On August 16, US airstrikes in the vicinity of Mosul Dam began. Previously, airstrikes had largely been centered on protecting Erbil, where the US Consulate is located, and some in support of humanitarian relief operations on Sinjar Mt. The limited authorization for strikes “in support of humanitarian operations and to protect US personnel and facilities” pretty much ensured, to begin with, that those were going to be the only targets. Direct support for Peshmerga and Iraqi Army operations against ISIS appeared to be off the table.
However, the strategic significance of Mosul Dam ultimately decided the expansion of US operations. Not only does the dam control power and water for most of northern Iraq, but it is notoriously unstable. Built on gypsum, anhydrite, marl, and limestone, all of which dissolve when exposed to water, the dam requires constant maintenance to keep it from collapsing. There were concerns about Saddam’s loyalists demolishing the dam during the initial invasion in 2003. Worry that ISIS would blow the dam seemed even more urgent. Were the dam to be breached, the flood waters in Mosul itself are estimated to be 65 feet deep. Baghdad would be flooded as well, though not as catastrophically as Mosul. Considering the US personnel still in Baghdad, the administration has announced that securing the dam falls under the mandate of protecting US personnel and facilities. The administration justified the action under the War Powers Act with the following letter, courtesy of the Long War Journal:
On August 14, 2014, I authorized the U.S. Armed Forces to conduct targeted air strikes to support operations by Iraqi forces to recapture the Mosul Dam. These military operations will be limited in their scope and duration as necessary to support the Iraqi forces in their efforts to retake and establish control of this critical infrastructure site, as part of their ongoing campaign against the terrorist group the Islamic State of Iraq and the Levant (ISIL). The failure of the Mosul Dam could threaten the lives of large numbers of civilians, endanger U.S. personnel and facilities, including the U.S. Embassy in Baghdad, and prevent the Iraqi government from providing critical services to the Iraqi populace. Pursuant to this authorization, on the evening of August 15, 2014, U.S. military forces commenced targeted airstrike operations in Iraq.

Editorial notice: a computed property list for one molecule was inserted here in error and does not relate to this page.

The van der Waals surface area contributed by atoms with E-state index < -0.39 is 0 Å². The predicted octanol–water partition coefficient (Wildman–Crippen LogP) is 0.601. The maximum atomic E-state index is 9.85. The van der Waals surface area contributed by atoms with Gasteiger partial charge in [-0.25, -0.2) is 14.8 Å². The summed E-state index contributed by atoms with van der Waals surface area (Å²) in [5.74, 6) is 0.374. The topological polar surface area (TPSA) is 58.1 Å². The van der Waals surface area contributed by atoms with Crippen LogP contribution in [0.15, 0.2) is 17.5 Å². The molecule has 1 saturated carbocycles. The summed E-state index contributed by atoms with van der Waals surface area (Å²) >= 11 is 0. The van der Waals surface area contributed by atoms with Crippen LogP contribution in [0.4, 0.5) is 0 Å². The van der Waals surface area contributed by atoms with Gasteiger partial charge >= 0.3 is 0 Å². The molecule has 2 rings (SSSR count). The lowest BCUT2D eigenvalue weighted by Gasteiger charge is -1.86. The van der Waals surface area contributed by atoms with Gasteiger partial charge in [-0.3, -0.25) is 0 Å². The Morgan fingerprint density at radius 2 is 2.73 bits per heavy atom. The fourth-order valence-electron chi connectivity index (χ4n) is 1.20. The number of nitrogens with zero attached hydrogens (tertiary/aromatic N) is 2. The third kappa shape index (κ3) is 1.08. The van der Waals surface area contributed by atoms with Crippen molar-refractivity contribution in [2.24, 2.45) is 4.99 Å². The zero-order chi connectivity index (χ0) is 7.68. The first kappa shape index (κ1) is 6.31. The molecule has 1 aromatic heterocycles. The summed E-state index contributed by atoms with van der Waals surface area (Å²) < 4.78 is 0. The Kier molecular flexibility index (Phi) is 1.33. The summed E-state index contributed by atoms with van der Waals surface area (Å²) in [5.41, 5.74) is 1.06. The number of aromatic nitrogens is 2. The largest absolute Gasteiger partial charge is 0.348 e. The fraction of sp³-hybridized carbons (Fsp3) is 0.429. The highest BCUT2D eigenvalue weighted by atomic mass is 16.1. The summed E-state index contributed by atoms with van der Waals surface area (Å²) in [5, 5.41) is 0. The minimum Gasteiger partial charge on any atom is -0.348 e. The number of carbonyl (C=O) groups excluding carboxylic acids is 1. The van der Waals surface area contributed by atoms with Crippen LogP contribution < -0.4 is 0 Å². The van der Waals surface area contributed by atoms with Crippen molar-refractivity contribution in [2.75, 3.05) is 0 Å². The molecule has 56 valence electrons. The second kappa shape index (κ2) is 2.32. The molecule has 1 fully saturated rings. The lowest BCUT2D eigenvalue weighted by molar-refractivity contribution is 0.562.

I have directed these actions, which are in the national security and foreign policy interests of the United States, pursuant to my constitutional authority to conduct U.S. foreign relations and as Commander in Chief and Chief Executive. These actions are being undertaken in coordination with the Iraqi government.
I am providing this report as part of my efforts to keep the Congress fully informed, consistent with the War Powers Resolution (Public Law 93-148). I appreciate the support of the Congress in this action.
Nine strikes were launched on the 16th, hitting armored vehicles and armored personnel carriers. The strikes were launched before the President’s War Powers Resolution letter, so some questions were asked about how they fit into the scheme of “humanitarian aid and protecting US personnel,” as there were no US personnel in the area of Mosul Dam. The next day, more strikes destroyed more ISIS vehicles and a checkpoint. By then, it was obvious that the strikes were in support of Peshmerga and ISOF forces driving on the dam.
By the 17th, the Peshmerga were claiming that the operation to retake the dam was “almost finished.” With approximately 120 ISOF soldiers in support, by the 18th they had pushed into Telsqof and Risala, and from there into the gate complex of the dam. ISIS bombed the bridge south of the dam to slow the Peshmerga advance. Al Jazeera is reporting that while ISIS has been driven out of the dam complex, the dam itself cannot yet be occupied, because ISIS fighters set IEDs throughout before pulling back.
ISIS has vowed retaliation against the US for its involvement, threatening to strike Americans “anywhere.”
Image courtesy Yahoo News